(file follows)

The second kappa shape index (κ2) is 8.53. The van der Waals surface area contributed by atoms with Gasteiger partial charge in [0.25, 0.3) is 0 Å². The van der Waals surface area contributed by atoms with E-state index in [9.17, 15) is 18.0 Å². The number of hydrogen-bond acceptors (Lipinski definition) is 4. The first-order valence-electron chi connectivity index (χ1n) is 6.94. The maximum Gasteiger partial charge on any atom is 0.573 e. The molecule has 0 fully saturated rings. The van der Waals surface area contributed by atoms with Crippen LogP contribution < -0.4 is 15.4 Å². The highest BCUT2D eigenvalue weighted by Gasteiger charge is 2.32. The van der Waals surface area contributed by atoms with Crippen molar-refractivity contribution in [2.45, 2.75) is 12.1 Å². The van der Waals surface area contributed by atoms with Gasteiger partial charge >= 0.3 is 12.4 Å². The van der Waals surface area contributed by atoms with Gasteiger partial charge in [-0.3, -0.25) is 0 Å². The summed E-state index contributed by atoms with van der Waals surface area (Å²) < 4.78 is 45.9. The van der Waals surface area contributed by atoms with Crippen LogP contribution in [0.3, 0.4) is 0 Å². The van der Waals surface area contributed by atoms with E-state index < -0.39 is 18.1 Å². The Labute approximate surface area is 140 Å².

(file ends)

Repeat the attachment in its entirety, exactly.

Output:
The second kappa shape index (κ2) is 8.53. The van der Waals surface area contributed by atoms with Gasteiger partial charge in [0.25, 0.3) is 0 Å². The van der Waals surface area contributed by atoms with E-state index in [9.17, 15) is 18.0 Å². The number of hydrogen-bond acceptors (Lipinski definition) is 4. The first-order valence-electron chi connectivity index (χ1n) is 6.94. The maximum Gasteiger partial charge on any atom is 0.573 e. The molecule has 0 fully saturated rings. The van der Waals surface area contributed by atoms with Crippen LogP contribution < -0.4 is 15.4 Å². The highest BCUT2D eigenvalue weighted by Gasteiger charge is 2.32. The van der Waals surface area contributed by atoms with Crippen molar-refractivity contribution in [2.45, 2.75) is 12.1 Å². The van der Waals surface area contributed by atoms with Gasteiger partial charge >= 0.3 is 12.4 Å². The van der Waals surface area contributed by atoms with Gasteiger partial charge in [-0.3, -0.25) is 0 Å². The summed E-state index contributed by atoms with van der Waals surface area (Å²) < 4.78 is 45.9. The van der Waals surface area contributed by atoms with Crippen LogP contribution in [0.3, 0.4) is 0 Å². The van der Waals surface area contributed by atoms with E-state index < -0.39 is 18.1 Å². The Labute approximate surface area is 140 Å².